Online communication has been a vital substitute for in-person social contact during the lockdown and restrictions, but an increased reliance on social media may also have negative impacts for some groups. In a survey of young people in Scotland aged 12-24, almost half (47%) had seen or experienced online bullying during lockdown, with over half saying this took place at an increased level.[xxxii] 59% had seen prejudicial posts, comments and/or attitudes increase online, 45% witnessed more racism, while 36% reported an increase in homophobic material. Higher rates of online bullying and prejudice were perceived by LGBT+ respondents.


There are also indications of increased experience of discrimination and infringements of rights offline too. In a Youth Parliament Focus, participants said they had not faced any direct discrimination as a result of COVID-19 but most were able to give an example of indirect discrimination. Examples included disproportionate consideration seen to be given to Christmas compared to Ramadan or Eid, or an expectation that disseminated information would be translated by some children for their parents or elders.


Living through the pandemic


“I personally haven't seen in any way shape or form the like government reaching out to the black community and being like ‘so here's how you should combat this, here's how you should further protect yourself.[xxxiii]


Voices from Scotland on COVID-19’s impact


The Ethnic Minority National Resilience Network highlighted an increased chance of prejudice towards Far East Asian communities during the pandemic and towards those identified on social media as not following social distancing measures, such as Roma.[xxxiv] A survey by Disability Equality Scotland also found that experience of discrimination and hate crimes increased for disabled workers during lockdown, with fears that public understanding has degraded.[xxxv]

Safer communities

Since lockdown there has been a reduction in crime recorded by the police. The overall number of crimes recorded between April and October 2020 was 7% lower than the same period in 2019 and for the most recent month, October 2020, recorded crime was 8% lower than in October 2019.[xxxvi]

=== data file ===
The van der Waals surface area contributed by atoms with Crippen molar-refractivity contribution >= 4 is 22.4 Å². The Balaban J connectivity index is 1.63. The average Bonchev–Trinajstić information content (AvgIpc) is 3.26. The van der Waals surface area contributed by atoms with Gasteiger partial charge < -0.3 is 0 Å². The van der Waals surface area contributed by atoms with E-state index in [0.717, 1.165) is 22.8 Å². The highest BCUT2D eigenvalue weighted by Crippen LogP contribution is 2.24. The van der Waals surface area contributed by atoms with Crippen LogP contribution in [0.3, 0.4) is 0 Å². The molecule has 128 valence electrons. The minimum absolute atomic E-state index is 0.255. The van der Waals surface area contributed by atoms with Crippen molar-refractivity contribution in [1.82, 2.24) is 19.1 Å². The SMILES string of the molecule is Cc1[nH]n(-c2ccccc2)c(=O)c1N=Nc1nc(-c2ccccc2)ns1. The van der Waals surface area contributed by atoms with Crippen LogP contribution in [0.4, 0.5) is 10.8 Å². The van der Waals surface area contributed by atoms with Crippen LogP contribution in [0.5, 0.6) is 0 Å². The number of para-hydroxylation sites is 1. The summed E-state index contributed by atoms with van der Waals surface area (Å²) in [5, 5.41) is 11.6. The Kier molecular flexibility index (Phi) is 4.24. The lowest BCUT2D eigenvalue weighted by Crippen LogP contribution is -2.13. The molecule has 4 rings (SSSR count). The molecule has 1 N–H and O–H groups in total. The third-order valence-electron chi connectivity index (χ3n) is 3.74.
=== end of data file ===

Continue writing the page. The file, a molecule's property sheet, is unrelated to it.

While there has been a reduction in most types of crime during the crisis, there has also been an increase in some types, including fraud. It is difficult to attribute all changes during this period to COVID-19 impact, due to the likely continuation of longer term trends and procedural changes in how some crimes are recorded (including crimes committed using digital technologies).


The first quarter of 2020-21 also saw increases in child sexual abuse crimes recorded (up 21% to 2019-20) and domestic abuse incidents reported (up 8.8% compared to 2019-20) to Police Scotland.[xxxvii]  Domestic abuse incidents have fallen since then, and in October dipped below 2019 levels for the first time during the pandemic period.


Access to justice has also been impacted during the pandemic by the build-up of backlogs in solemn and summary criminal business in the Scottish Courts.[xxxviii]  Courts are now returning to normal levels of activity, however, there are other aspects of the justice system under strain, e.g. prisons are near capacity and physical distancing requirements have placed constraints on the work of criminal justice social workers.

Public services and local democracy

Public services have needed to respond swiftly and flexibly to address the needs of individual and communities that have been most at risk during the pandemic.  This has resulted in the emergence of some innovative and person-centred provision based on collaboration between services, which has overcome former barriers and provided effective support to people in need. For example, in an initial response to the pandemic, local authorities and charities supported virtually all people sleeping rough or staying in congregate shelters into self-contained accommodation.[xxxix]  Local authorities and community planning partners have also been at the centre of responsive local approaches, working with partners to understand the needs of communities at risk and using community hubs to provide rounded support, focused on the wellbeing of individuals, households and neighbourhoods.[xl]


Public satisfaction with the quality of public services has also been high during the pandemic. In the last week of August, for example, 87% of people in Scotland thought the NHS was doing a good job. Satisfaction with Police Scotland among those contacting them in the first quarter of 2020-21 was 71%, where incidents were not related to COVID-19, and 60% where they were.[xli]